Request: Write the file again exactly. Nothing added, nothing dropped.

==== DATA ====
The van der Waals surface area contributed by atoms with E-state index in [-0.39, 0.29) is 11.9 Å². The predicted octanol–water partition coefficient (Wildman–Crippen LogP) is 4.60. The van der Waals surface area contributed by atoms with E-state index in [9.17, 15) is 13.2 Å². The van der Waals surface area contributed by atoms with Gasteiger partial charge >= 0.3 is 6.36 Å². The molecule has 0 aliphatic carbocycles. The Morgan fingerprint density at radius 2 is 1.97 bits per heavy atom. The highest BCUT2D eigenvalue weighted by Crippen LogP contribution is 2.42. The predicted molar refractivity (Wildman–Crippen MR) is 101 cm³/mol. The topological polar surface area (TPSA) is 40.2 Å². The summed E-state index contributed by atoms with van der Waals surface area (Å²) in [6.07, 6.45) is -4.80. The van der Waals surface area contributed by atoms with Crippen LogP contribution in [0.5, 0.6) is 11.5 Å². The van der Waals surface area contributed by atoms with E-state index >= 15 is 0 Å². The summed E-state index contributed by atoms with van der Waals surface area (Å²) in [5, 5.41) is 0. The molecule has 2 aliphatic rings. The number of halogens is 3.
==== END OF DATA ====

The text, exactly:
The van der Waals surface area contributed by atoms with E-state index in [-0.39, 0.29) is 11.9 Å². The predicted octanol–water partition coefficient (Wildman–Crippen LogP) is 4.60. The van der Waals surface area contributed by atoms with E-state index in [9.17, 15) is 13.2 Å². The van der Waals surface area contributed by atoms with Gasteiger partial charge >= 0.3 is 6.36 Å². The molecule has 0 aliphatic carbocycles. The Morgan fingerprint density at radius 2 is 1.97 bits per heavy atom. The highest BCUT2D eigenvalue weighted by Crippen LogP contribution is 2.42. The predicted molar refractivity (Wildman–Crippen MR) is 101 cm³/mol. The topological polar surface area (TPSA) is 40.2 Å². The summed E-state index contributed by atoms with van der Waals surface area (Å²) in [6.07, 6.45) is -4.80. The van der Waals surface area contributed by atoms with Crippen LogP contribution in [0.5, 0.6) is 11.5 Å². The van der Waals surface area contributed by atoms with E-state index >= 15 is 0 Å². The summed E-state index contributed by atoms with van der Waals surface area (Å²) in [5, 5.41) is 0. The molecule has 2 aliphatic rings. The number of halogens is 3.